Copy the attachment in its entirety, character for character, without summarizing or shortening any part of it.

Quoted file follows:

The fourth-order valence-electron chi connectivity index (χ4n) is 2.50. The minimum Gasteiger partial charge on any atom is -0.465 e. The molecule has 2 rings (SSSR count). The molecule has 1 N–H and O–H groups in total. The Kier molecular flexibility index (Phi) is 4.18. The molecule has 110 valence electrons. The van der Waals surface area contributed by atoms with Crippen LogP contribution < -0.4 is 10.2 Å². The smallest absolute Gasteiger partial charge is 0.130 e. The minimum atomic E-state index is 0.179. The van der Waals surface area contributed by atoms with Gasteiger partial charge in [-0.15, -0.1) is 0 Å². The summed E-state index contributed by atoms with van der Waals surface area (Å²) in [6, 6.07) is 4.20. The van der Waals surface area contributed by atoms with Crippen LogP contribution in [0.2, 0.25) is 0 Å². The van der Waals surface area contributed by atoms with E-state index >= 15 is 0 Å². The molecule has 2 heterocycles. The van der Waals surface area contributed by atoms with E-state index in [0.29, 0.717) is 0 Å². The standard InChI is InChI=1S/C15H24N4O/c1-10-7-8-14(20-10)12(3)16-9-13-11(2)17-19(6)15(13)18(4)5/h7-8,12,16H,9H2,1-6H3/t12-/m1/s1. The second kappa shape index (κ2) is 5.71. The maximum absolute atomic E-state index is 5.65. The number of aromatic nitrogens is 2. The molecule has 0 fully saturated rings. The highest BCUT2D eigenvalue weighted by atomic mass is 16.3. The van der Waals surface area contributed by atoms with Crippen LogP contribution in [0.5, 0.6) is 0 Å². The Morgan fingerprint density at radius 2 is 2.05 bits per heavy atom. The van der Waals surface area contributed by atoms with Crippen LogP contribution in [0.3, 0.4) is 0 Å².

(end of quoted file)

The fourth-order valence-electron chi connectivity index (χ4n) is 2.50. The minimum Gasteiger partial charge on any atom is -0.465 e. The molecule has 2 rings (SSSR count). The molecule has 1 N–H and O–H groups in total. The Kier molecular flexibility index (Phi) is 4.18. The molecule has 110 valence electrons. The van der Waals surface area contributed by atoms with Crippen LogP contribution < -0.4 is 10.2 Å². The smallest absolute Gasteiger partial charge is 0.130 e. The minimum atomic E-state index is 0.179. The van der Waals surface area contributed by atoms with Gasteiger partial charge in [-0.15, -0.1) is 0 Å². The summed E-state index contributed by atoms with van der Waals surface area (Å²) in [6, 6.07) is 4.20. The van der Waals surface area contributed by atoms with Crippen LogP contribution in [0.2, 0.25) is 0 Å². The van der Waals surface area contributed by atoms with E-state index >= 15 is 0 Å². The molecule has 2 heterocycles. The van der Waals surface area contributed by atoms with E-state index in [0.29, 0.717) is 0 Å². The standard InChI is InChI=1S/C15H24N4O/c1-10-7-8-14(20-10)12(3)16-9-13-11(2)17-19(6)15(13)18(4)5/h7-8,12,16H,9H2,1-6H3/t12-/m1/s1. The second kappa shape index (κ2) is 5.71. The maximum absolute atomic E-state index is 5.65. The number of aromatic nitrogens is 2. The molecule has 0 fully saturated rings. The highest BCUT2D eigenvalue weighted by atomic mass is 16.3. The van der Waals surface area contributed by atoms with Crippen LogP contribution in [0.5, 0.6) is 0 Å². The Morgan fingerprint density at radius 2 is 2.05 bits per heavy atom. The van der Waals surface area contributed by atoms with Crippen LogP contribution in [0.3, 0.4) is 0 Å².